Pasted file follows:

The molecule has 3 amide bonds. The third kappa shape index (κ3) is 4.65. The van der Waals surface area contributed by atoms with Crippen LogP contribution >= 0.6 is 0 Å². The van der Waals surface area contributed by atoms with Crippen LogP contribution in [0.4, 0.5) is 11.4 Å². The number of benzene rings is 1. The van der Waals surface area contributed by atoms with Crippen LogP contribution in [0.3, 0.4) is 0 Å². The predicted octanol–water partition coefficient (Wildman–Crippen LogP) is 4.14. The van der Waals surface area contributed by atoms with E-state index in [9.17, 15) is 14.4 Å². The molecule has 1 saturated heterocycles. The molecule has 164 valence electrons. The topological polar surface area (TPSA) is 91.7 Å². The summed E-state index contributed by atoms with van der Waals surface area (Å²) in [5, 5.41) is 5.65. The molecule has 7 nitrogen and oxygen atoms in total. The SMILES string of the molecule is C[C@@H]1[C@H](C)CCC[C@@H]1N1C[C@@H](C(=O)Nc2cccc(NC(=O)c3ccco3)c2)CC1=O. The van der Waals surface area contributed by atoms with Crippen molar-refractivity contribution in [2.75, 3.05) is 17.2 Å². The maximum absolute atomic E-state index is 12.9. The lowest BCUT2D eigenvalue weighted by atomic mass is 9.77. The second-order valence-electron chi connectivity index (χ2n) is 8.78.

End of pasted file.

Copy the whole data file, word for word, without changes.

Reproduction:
The molecule has 3 amide bonds. The third kappa shape index (κ3) is 4.65. The van der Waals surface area contributed by atoms with Crippen LogP contribution >= 0.6 is 0 Å². The van der Waals surface area contributed by atoms with Crippen LogP contribution in [0.4, 0.5) is 11.4 Å². The number of benzene rings is 1. The van der Waals surface area contributed by atoms with Crippen LogP contribution in [0.3, 0.4) is 0 Å². The predicted octanol–water partition coefficient (Wildman–Crippen LogP) is 4.14. The van der Waals surface area contributed by atoms with E-state index in [9.17, 15) is 14.4 Å². The molecule has 1 saturated heterocycles. The molecule has 164 valence electrons. The topological polar surface area (TPSA) is 91.7 Å². The summed E-state index contributed by atoms with van der Waals surface area (Å²) in [5, 5.41) is 5.65. The molecule has 7 nitrogen and oxygen atoms in total. The SMILES string of the molecule is C[C@@H]1[C@H](C)CCC[C@@H]1N1C[C@@H](C(=O)Nc2cccc(NC(=O)c3ccco3)c2)CC1=O. The van der Waals surface area contributed by atoms with Crippen molar-refractivity contribution in [2.75, 3.05) is 17.2 Å². The maximum absolute atomic E-state index is 12.9. The lowest BCUT2D eigenvalue weighted by atomic mass is 9.77. The second-order valence-electron chi connectivity index (χ2n) is 8.78.